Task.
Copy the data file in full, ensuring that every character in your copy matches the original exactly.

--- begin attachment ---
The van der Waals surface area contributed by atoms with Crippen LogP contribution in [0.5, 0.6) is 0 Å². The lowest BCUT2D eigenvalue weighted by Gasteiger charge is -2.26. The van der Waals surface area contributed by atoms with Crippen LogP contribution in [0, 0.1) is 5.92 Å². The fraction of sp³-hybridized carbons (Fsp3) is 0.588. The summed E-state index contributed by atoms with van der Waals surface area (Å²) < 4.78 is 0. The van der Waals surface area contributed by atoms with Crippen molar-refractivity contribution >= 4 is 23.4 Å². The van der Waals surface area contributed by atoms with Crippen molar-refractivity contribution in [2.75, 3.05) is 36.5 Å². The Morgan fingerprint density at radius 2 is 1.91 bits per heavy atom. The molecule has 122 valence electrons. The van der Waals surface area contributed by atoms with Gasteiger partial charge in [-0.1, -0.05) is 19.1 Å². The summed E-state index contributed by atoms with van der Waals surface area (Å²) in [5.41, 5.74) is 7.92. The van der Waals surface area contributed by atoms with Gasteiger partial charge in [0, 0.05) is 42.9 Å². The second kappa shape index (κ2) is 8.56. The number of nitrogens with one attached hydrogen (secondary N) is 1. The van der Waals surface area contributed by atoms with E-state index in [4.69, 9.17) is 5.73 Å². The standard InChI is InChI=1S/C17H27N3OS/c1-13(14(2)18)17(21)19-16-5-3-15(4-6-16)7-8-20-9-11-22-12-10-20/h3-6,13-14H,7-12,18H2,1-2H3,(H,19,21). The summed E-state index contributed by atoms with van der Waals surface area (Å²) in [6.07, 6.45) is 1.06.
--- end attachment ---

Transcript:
The van der Waals surface area contributed by atoms with Crippen LogP contribution in [0.5, 0.6) is 0 Å². The lowest BCUT2D eigenvalue weighted by Gasteiger charge is -2.26. The van der Waals surface area contributed by atoms with Crippen LogP contribution in [0, 0.1) is 5.92 Å². The fraction of sp³-hybridized carbons (Fsp3) is 0.588. The summed E-state index contributed by atoms with van der Waals surface area (Å²) < 4.78 is 0. The van der Waals surface area contributed by atoms with Crippen molar-refractivity contribution >= 4 is 23.4 Å². The van der Waals surface area contributed by atoms with Crippen molar-refractivity contribution in [2.75, 3.05) is 36.5 Å². The Morgan fingerprint density at radius 2 is 1.91 bits per heavy atom. The molecule has 122 valence electrons. The van der Waals surface area contributed by atoms with Gasteiger partial charge in [-0.1, -0.05) is 19.1 Å². The summed E-state index contributed by atoms with van der Waals surface area (Å²) in [5.41, 5.74) is 7.92. The van der Waals surface area contributed by atoms with Gasteiger partial charge in [0, 0.05) is 42.9 Å². The second kappa shape index (κ2) is 8.56. The number of nitrogens with one attached hydrogen (secondary N) is 1. The van der Waals surface area contributed by atoms with E-state index in [4.69, 9.17) is 5.73 Å². The standard InChI is InChI=1S/C17H27N3OS/c1-13(14(2)18)17(21)19-16-5-3-15(4-6-16)7-8-20-9-11-22-12-10-20/h3-6,13-14H,7-12,18H2,1-2H3,(H,19,21). The summed E-state index contributed by atoms with van der Waals surface area (Å²) in [6.07, 6.45) is 1.06.